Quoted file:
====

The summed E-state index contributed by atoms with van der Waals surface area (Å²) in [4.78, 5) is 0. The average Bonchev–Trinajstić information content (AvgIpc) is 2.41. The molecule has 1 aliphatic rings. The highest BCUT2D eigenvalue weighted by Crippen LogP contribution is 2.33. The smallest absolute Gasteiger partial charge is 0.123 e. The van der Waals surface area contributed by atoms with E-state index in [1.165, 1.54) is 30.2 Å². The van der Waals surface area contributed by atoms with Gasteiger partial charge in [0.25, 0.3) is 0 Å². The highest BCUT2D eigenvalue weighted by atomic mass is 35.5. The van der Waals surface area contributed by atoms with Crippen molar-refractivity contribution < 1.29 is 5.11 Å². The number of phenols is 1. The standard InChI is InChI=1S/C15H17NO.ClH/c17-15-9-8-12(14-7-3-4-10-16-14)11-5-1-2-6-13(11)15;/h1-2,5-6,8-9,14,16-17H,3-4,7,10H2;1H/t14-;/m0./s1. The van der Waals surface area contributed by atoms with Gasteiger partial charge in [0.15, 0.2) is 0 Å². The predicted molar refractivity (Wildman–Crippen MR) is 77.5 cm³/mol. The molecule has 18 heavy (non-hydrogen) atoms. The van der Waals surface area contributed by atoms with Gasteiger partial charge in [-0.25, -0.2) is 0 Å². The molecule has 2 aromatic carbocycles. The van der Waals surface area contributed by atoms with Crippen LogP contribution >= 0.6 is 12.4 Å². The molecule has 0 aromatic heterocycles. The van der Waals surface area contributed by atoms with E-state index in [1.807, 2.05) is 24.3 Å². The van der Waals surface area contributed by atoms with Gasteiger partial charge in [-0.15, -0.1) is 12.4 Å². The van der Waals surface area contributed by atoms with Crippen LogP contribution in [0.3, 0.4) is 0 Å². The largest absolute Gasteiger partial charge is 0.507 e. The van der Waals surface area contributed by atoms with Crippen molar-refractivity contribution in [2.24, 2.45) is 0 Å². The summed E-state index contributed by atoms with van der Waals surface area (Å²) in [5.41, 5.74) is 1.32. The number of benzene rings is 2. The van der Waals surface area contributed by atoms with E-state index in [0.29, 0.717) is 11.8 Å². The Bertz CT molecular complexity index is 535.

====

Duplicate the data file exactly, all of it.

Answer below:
The summed E-state index contributed by atoms with van der Waals surface area (Å²) in [4.78, 5) is 0. The average Bonchev–Trinajstić information content (AvgIpc) is 2.41. The molecule has 1 aliphatic rings. The highest BCUT2D eigenvalue weighted by Crippen LogP contribution is 2.33. The smallest absolute Gasteiger partial charge is 0.123 e. The van der Waals surface area contributed by atoms with E-state index in [1.165, 1.54) is 30.2 Å². The van der Waals surface area contributed by atoms with Gasteiger partial charge in [0.25, 0.3) is 0 Å². The highest BCUT2D eigenvalue weighted by atomic mass is 35.5. The van der Waals surface area contributed by atoms with Crippen molar-refractivity contribution < 1.29 is 5.11 Å². The number of phenols is 1. The standard InChI is InChI=1S/C15H17NO.ClH/c17-15-9-8-12(14-7-3-4-10-16-14)11-5-1-2-6-13(11)15;/h1-2,5-6,8-9,14,16-17H,3-4,7,10H2;1H/t14-;/m0./s1. The van der Waals surface area contributed by atoms with Gasteiger partial charge in [0.15, 0.2) is 0 Å². The predicted molar refractivity (Wildman–Crippen MR) is 77.5 cm³/mol. The molecule has 18 heavy (non-hydrogen) atoms. The van der Waals surface area contributed by atoms with Gasteiger partial charge in [-0.25, -0.2) is 0 Å². The molecule has 2 aromatic carbocycles. The van der Waals surface area contributed by atoms with Crippen LogP contribution >= 0.6 is 12.4 Å². The molecule has 0 aromatic heterocycles. The van der Waals surface area contributed by atoms with E-state index in [1.807, 2.05) is 24.3 Å². The van der Waals surface area contributed by atoms with Gasteiger partial charge in [-0.15, -0.1) is 12.4 Å². The van der Waals surface area contributed by atoms with Crippen LogP contribution in [0.3, 0.4) is 0 Å². The largest absolute Gasteiger partial charge is 0.507 e. The van der Waals surface area contributed by atoms with Crippen molar-refractivity contribution in [2.24, 2.45) is 0 Å². The summed E-state index contributed by atoms with van der Waals surface area (Å²) in [5.41, 5.74) is 1.32. The number of benzene rings is 2. The van der Waals surface area contributed by atoms with E-state index in [0.29, 0.717) is 11.8 Å². The Bertz CT molecular complexity index is 535.